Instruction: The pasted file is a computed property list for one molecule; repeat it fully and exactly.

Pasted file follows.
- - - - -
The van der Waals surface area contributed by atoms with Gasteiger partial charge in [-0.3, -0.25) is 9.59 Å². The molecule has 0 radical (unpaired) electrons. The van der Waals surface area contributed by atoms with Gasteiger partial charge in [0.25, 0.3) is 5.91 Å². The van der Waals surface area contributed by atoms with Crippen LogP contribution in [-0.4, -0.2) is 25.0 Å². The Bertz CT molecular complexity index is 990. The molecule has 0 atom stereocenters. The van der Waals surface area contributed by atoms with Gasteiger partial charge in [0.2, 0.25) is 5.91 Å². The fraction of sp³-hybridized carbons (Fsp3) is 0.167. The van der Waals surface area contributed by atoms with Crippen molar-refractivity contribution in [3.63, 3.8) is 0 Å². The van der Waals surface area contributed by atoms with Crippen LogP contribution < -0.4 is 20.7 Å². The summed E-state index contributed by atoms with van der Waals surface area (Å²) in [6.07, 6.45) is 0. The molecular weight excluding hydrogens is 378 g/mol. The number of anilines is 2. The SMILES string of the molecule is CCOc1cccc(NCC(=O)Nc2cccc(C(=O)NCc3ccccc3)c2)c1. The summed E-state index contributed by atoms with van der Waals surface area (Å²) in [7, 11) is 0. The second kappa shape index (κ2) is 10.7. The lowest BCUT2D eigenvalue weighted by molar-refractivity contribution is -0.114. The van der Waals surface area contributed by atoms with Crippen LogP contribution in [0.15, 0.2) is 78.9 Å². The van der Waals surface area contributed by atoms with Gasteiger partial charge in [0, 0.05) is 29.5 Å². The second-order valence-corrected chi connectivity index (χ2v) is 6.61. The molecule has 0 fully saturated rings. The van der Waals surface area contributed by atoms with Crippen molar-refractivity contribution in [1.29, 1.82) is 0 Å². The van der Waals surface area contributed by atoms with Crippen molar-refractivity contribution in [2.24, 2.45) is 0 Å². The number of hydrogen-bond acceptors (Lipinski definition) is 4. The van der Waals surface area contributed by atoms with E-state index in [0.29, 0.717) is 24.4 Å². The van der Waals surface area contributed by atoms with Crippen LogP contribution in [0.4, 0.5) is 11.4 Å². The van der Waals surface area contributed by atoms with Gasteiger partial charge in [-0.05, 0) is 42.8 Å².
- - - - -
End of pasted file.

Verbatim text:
The van der Waals surface area contributed by atoms with Gasteiger partial charge in [-0.3, -0.25) is 9.59 Å². The molecule has 0 radical (unpaired) electrons. The van der Waals surface area contributed by atoms with Gasteiger partial charge in [0.25, 0.3) is 5.91 Å². The van der Waals surface area contributed by atoms with Crippen LogP contribution in [-0.4, -0.2) is 25.0 Å². The Bertz CT molecular complexity index is 990. The molecule has 0 atom stereocenters. The van der Waals surface area contributed by atoms with Gasteiger partial charge in [0.2, 0.25) is 5.91 Å². The fraction of sp³-hybridized carbons (Fsp3) is 0.167. The van der Waals surface area contributed by atoms with Crippen molar-refractivity contribution in [3.63, 3.8) is 0 Å². The van der Waals surface area contributed by atoms with Crippen LogP contribution < -0.4 is 20.7 Å². The summed E-state index contributed by atoms with van der Waals surface area (Å²) in [6.07, 6.45) is 0. The molecular weight excluding hydrogens is 378 g/mol. The number of anilines is 2. The SMILES string of the molecule is CCOc1cccc(NCC(=O)Nc2cccc(C(=O)NCc3ccccc3)c2)c1. The summed E-state index contributed by atoms with van der Waals surface area (Å²) in [7, 11) is 0. The second kappa shape index (κ2) is 10.7. The lowest BCUT2D eigenvalue weighted by molar-refractivity contribution is -0.114. The van der Waals surface area contributed by atoms with Crippen LogP contribution in [0.15, 0.2) is 78.9 Å². The van der Waals surface area contributed by atoms with Gasteiger partial charge in [0, 0.05) is 29.5 Å². The second-order valence-corrected chi connectivity index (χ2v) is 6.61. The molecule has 0 fully saturated rings. The van der Waals surface area contributed by atoms with Crippen molar-refractivity contribution in [1.29, 1.82) is 0 Å². The van der Waals surface area contributed by atoms with Crippen molar-refractivity contribution in [2.24, 2.45) is 0 Å². The number of hydrogen-bond acceptors (Lipinski definition) is 4. The van der Waals surface area contributed by atoms with E-state index in [0.29, 0.717) is 24.4 Å². The van der Waals surface area contributed by atoms with Crippen LogP contribution in [0.4, 0.5) is 11.4 Å². The van der Waals surface area contributed by atoms with Gasteiger partial charge in [-0.05, 0) is 42.8 Å².